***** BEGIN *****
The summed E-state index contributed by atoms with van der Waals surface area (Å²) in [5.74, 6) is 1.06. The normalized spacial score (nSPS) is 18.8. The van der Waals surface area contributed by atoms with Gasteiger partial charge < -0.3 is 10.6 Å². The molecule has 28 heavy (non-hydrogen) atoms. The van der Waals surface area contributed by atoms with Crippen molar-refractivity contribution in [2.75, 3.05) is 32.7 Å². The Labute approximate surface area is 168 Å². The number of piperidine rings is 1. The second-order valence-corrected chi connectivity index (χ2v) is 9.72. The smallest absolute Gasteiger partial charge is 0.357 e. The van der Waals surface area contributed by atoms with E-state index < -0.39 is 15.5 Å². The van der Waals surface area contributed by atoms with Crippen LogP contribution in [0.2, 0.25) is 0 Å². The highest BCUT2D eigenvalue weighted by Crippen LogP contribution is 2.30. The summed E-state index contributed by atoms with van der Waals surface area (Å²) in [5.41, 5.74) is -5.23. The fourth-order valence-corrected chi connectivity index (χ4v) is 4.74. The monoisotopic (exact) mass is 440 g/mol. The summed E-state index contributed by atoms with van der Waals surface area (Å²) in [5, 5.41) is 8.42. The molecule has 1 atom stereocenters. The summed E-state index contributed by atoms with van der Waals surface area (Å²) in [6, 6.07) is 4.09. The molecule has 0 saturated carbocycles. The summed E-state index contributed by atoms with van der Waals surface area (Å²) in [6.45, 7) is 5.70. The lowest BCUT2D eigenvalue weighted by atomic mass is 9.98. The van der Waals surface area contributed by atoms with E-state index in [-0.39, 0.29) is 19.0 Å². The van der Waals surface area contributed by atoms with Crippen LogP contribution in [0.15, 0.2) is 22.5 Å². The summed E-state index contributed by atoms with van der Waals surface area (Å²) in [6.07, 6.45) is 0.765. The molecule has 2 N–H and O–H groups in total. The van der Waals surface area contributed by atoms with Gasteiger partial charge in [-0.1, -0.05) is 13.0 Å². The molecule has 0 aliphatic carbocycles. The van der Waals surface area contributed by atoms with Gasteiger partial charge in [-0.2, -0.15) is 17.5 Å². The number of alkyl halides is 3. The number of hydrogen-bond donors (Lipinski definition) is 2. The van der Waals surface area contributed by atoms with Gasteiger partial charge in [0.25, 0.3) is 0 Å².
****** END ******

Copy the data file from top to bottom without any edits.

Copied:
The summed E-state index contributed by atoms with van der Waals surface area (Å²) in [5.74, 6) is 1.06. The normalized spacial score (nSPS) is 18.8. The van der Waals surface area contributed by atoms with Gasteiger partial charge < -0.3 is 10.6 Å². The molecule has 28 heavy (non-hydrogen) atoms. The van der Waals surface area contributed by atoms with Crippen molar-refractivity contribution in [2.75, 3.05) is 32.7 Å². The Labute approximate surface area is 168 Å². The number of piperidine rings is 1. The second-order valence-corrected chi connectivity index (χ2v) is 9.72. The smallest absolute Gasteiger partial charge is 0.357 e. The van der Waals surface area contributed by atoms with E-state index < -0.39 is 15.5 Å². The van der Waals surface area contributed by atoms with Crippen LogP contribution in [0.2, 0.25) is 0 Å². The highest BCUT2D eigenvalue weighted by Crippen LogP contribution is 2.30. The summed E-state index contributed by atoms with van der Waals surface area (Å²) in [5.41, 5.74) is -5.23. The fourth-order valence-corrected chi connectivity index (χ4v) is 4.74. The monoisotopic (exact) mass is 440 g/mol. The summed E-state index contributed by atoms with van der Waals surface area (Å²) in [5, 5.41) is 8.42. The molecule has 1 atom stereocenters. The summed E-state index contributed by atoms with van der Waals surface area (Å²) in [6, 6.07) is 4.09. The molecule has 0 saturated carbocycles. The summed E-state index contributed by atoms with van der Waals surface area (Å²) in [6.45, 7) is 5.70. The lowest BCUT2D eigenvalue weighted by atomic mass is 9.98. The van der Waals surface area contributed by atoms with E-state index in [-0.39, 0.29) is 19.0 Å². The van der Waals surface area contributed by atoms with Crippen LogP contribution in [0.15, 0.2) is 22.5 Å². The summed E-state index contributed by atoms with van der Waals surface area (Å²) in [6.07, 6.45) is 0.765. The molecule has 2 N–H and O–H groups in total. The van der Waals surface area contributed by atoms with Gasteiger partial charge in [-0.1, -0.05) is 13.0 Å². The molecule has 0 aliphatic carbocycles. The van der Waals surface area contributed by atoms with Gasteiger partial charge in [-0.2, -0.15) is 17.5 Å². The number of alkyl halides is 3. The number of hydrogen-bond donors (Lipinski definition) is 2. The van der Waals surface area contributed by atoms with Gasteiger partial charge in [0.25, 0.3) is 0 Å².